Speculation about Jay-Z's opening night at Barclays Center began as soon as the show was announced. How star-studded an affair would it be to celebrate the opening of a $1 billion arena only a few subway stops away from the Marcy projects where he grew up? Would his wife Beyoncé be pressed into duty? How about his friends, the ones so famous they only need one name — Kanye, Rihanna, Mary J.? Would the Obamas show? Would he resurrect The Notorious B.I.G. with a hologram?
Nah. This was personal. This show — the first of eight sold-out nights that will run through next Saturday — was about Shawn Carter aka Jay-Z aka Hova aka Brooklyn Nets part-owner aka Barclays Center part-owner aka President Carter. This was about his journey from drug dealer to not only one of the biggest stars in the world, but also to a captain of industry, as the Rocawear store and the 40/40 Club in the arena attest. “I think every single person in the world is born with genius-level talent,” he said, adding that everyone needed to find their own talent. “I ain't no different from anyone here tonight . . . I hope that wasn't too syrupy and — but that's the way I felt.”
He then launched into “Young Forever” to cap an unusual, nearly two-hour show that was often emotional, but also surprisingly bruising. Before leaving the stage, he added, “Brooklyn, it's our turn.”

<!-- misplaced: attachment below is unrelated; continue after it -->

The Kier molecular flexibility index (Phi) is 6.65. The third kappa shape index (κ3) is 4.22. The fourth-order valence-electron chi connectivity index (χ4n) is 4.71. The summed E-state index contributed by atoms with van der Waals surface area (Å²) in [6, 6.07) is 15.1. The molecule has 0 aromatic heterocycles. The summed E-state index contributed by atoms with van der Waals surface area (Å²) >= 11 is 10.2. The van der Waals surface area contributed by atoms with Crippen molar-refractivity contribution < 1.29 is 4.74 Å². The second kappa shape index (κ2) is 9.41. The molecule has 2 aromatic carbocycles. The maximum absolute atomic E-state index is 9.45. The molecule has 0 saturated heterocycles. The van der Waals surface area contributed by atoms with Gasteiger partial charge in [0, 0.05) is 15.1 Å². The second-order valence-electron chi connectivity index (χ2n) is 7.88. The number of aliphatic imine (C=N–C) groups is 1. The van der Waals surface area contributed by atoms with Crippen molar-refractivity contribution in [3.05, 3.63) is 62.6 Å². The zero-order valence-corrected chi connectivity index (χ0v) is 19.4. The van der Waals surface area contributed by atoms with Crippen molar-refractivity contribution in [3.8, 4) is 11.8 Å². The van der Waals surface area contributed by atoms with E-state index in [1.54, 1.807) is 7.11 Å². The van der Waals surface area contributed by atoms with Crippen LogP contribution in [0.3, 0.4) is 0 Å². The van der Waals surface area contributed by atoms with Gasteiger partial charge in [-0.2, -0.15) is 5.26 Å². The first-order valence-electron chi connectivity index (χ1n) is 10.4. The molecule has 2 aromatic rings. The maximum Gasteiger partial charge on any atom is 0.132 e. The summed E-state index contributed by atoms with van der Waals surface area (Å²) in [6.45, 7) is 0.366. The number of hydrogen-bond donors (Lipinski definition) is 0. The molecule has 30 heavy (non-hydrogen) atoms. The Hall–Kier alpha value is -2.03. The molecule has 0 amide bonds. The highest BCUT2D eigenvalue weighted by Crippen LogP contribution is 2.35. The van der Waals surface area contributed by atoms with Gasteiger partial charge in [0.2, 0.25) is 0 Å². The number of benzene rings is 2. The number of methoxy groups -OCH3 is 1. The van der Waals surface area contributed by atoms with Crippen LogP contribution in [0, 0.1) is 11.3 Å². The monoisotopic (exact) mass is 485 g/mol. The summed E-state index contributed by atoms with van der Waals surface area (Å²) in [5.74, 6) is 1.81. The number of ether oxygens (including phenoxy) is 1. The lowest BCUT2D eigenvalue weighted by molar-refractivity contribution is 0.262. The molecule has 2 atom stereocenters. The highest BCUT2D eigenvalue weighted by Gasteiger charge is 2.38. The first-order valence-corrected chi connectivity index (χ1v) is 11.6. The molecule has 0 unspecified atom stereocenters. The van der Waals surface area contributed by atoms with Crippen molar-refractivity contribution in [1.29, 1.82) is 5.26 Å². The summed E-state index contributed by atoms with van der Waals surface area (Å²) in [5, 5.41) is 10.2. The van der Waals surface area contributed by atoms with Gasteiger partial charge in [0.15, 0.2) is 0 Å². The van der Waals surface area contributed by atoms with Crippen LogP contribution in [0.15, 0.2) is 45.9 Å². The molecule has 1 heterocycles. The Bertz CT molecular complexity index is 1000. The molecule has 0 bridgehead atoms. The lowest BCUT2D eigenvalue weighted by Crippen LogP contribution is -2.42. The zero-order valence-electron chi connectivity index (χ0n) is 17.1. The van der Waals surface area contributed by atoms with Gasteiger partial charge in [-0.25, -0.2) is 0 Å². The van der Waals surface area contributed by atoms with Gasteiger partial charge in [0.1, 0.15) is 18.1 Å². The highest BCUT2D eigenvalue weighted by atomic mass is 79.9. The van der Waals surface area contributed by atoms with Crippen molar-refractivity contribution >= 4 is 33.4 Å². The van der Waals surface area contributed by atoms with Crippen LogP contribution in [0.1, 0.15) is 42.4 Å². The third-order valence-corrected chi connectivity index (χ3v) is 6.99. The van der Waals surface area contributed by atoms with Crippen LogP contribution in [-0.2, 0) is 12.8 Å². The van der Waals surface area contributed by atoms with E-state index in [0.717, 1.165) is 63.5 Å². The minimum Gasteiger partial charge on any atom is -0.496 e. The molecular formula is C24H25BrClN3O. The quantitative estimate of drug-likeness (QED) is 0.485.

It's a sentiment that is echoed throughout the arena, from the borough's first major league team since the Brooklyn Dodgers left in 1957 down to the concession stands offering Brooklyn-made products. (“We cried so many years,” he said, as a fan tossed him a Jackie Robinson jersey to hold up on stage.) It's also a sentiment that echoed throughout his set, in his many tributes to the late great Brooklyn rapper The Notorious B.I.G., including a rap-along to Biggie's “Juicy” that was so loud and so on point it could only have happened in his hometown.
Jay-Z, dressed simply in a Brooklyn Nets jersey and jeans, wasn't really performing. He can be far flashier and far more entertaining than he was last night. His flow, while still impressive, can be crisper — though the reason for the slight hesitations was often that he seemed to be holding back his emotions.
It was more like he was leading a celebration the way a host leads a party. His wide-ranging set seemed actually arranged by emotion, starting with borough pride, moving into his own personal pride at the height of his own success and then going back to his hard-hitting roots. His delivery got harsher as he did “Murda Murda” and “Dead Presidents” from his early days. The sole guest of the night was Big Daddy Kane, the old-school rapper from Bed-Stuy who gave Jay his very first break in the music business. “We have to understand our history,” Jay said, after Kane's smooth three-song set. “Brooklyn legend.”
Jay-Z's opening night at Barclays Center will be part of history too, a part of Brooklyn legend. It will go down as the night Jay let his guard down, the night he finally looked behind him and saw how far he has come.
Video of Jay-Z's B.I.G. tribute at Barcley's Opening: